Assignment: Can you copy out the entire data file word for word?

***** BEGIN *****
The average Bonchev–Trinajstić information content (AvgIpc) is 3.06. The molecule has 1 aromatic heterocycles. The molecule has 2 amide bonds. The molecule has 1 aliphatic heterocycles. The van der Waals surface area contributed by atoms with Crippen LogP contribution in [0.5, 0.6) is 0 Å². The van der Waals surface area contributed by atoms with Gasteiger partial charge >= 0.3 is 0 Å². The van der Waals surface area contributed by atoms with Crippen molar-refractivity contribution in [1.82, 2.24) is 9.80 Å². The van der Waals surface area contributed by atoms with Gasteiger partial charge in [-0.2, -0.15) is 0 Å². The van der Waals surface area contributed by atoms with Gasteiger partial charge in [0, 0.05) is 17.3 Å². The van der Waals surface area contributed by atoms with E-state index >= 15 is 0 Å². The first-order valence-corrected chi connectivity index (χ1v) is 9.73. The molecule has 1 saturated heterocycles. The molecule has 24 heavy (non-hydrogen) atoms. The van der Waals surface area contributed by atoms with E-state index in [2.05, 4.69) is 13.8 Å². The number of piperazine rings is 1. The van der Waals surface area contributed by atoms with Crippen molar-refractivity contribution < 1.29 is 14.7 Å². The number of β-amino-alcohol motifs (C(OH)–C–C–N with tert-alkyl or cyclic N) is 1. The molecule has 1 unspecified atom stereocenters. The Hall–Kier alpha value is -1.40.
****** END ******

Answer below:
The average Bonchev–Trinajstić information content (AvgIpc) is 3.06. The molecule has 1 aromatic heterocycles. The molecule has 2 amide bonds. The molecule has 1 aliphatic heterocycles. The van der Waals surface area contributed by atoms with Crippen LogP contribution in [0.5, 0.6) is 0 Å². The van der Waals surface area contributed by atoms with Gasteiger partial charge >= 0.3 is 0 Å². The van der Waals surface area contributed by atoms with Crippen molar-refractivity contribution in [1.82, 2.24) is 9.80 Å². The van der Waals surface area contributed by atoms with Gasteiger partial charge in [-0.2, -0.15) is 0 Å². The van der Waals surface area contributed by atoms with Gasteiger partial charge in [0, 0.05) is 17.3 Å². The van der Waals surface area contributed by atoms with E-state index >= 15 is 0 Å². The first-order valence-corrected chi connectivity index (χ1v) is 9.73. The molecule has 1 saturated heterocycles. The molecule has 24 heavy (non-hydrogen) atoms. The van der Waals surface area contributed by atoms with E-state index in [2.05, 4.69) is 13.8 Å². The number of piperazine rings is 1. The van der Waals surface area contributed by atoms with Crippen molar-refractivity contribution < 1.29 is 14.7 Å². The number of β-amino-alcohol motifs (C(OH)–C–C–N with tert-alkyl or cyclic N) is 1. The molecule has 1 unspecified atom stereocenters. The Hall–Kier alpha value is -1.40.